I’ve been reading Jason Fried’s ‘Getting Real’. It’s great to read books and articles that speak honestly and take a position. It’s been a long time between drinks. I think the only two other books about entrepreneurship that have really spoken to me are ‘The $100 Startup’ and ‘The Lean Startup’. Plus ‘The Innovator’s Solution’. I am looking forward to reading ‘Rework’. I made it half way through a Masters in Entrepreneurship and Innovation, and can honestly say this kind of book wasn’t around then. It was all macho and legendary. I have worked for myself on and off (mostly on) for more than fifteen years and the macho stuff just isn’t real to me.
Putting together a new business, as well as a new business concept, is fraught with frustration and anxiety. On the one hand, traditional business principles say you must know your customer to make money, and on the other, lean startup method says, put your concept out there, get people to respond to it, that’s the best way of knowing what the market wants. There’s a line you have to walk between your own vision and the customer’s vision.
People, when they are changing, need support. Change is difficult and meets resistance at every step, especially from your own self. Innovating is creating change somewhere, somehow. It is almost automatic to seek the support and understanding of family and friends, but, unless you come from a family of entrepreneurs, that can be counter-productive.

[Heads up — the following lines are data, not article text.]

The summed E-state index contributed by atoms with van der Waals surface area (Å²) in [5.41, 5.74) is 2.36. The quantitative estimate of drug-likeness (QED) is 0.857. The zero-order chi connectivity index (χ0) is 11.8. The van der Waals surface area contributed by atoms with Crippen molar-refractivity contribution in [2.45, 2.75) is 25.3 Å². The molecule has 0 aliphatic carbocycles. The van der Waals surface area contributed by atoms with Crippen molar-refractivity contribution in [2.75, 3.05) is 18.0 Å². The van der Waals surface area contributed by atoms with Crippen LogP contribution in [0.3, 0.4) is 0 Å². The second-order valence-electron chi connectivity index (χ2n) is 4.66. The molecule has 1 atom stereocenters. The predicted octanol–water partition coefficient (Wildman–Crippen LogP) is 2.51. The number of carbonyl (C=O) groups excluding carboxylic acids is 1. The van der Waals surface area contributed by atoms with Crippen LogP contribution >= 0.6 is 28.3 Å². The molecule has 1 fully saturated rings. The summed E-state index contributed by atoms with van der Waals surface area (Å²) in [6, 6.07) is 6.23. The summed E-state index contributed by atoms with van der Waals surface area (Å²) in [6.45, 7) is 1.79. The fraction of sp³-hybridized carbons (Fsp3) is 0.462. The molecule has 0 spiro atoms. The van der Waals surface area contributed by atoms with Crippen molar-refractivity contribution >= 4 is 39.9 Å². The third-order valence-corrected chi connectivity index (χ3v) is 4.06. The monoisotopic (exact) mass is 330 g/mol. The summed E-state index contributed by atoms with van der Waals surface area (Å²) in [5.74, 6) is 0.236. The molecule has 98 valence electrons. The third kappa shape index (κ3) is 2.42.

My mother is a painter. She spent a lot of time making abstract paintings and has only recently found her way back into figurative portraits. I grew up in a house where design was one of the most common topics at the dinner table. My father’s avocation was innovation in business. He shopped at Penhalluriack’s on Saturday afternoons* and bought Compass shares. He was always saying, “someone should invent a thing that does XYZ. They would sell a lot of them” or “What a good idea, locating this shop in this area, for this reason”. So I guess that’s where the entrepreneur in me was born.
Unfortunately, as my parents age, the conversations have become much more restrictive, as though creativity and innovation is too hard for them now. They mostly want to talk about the grandkids, which is normal and perfectly okay, I guess.
I have lots of friends, some of whom are entrepreneurs but most of whom are not. Some of them are in the software business, but do not understand entrepreneurship. Some are in my target market for this new business, but do not understand software development methods or principles.
To most people, the principles of agile development and lean startups sound great, but are anathema in practice. You can’t hand them a rough draft of something and ask for feedback, because they proofread it and hand it back to you saying “I think you’ve got a long way to go with this, Jenny. You haven’t even got the writing correct yet.” They then treat you like someone who is a bit deluded, who needs to be steered back towards the labour market, needs to be shoehorned into a job – any job – before something seriously bad happens to you. If you counter with information about people like Jason Fried, or even – God forbid – Mark Zuckerberg – their belief that you have some problematic thought processes is simply enforced.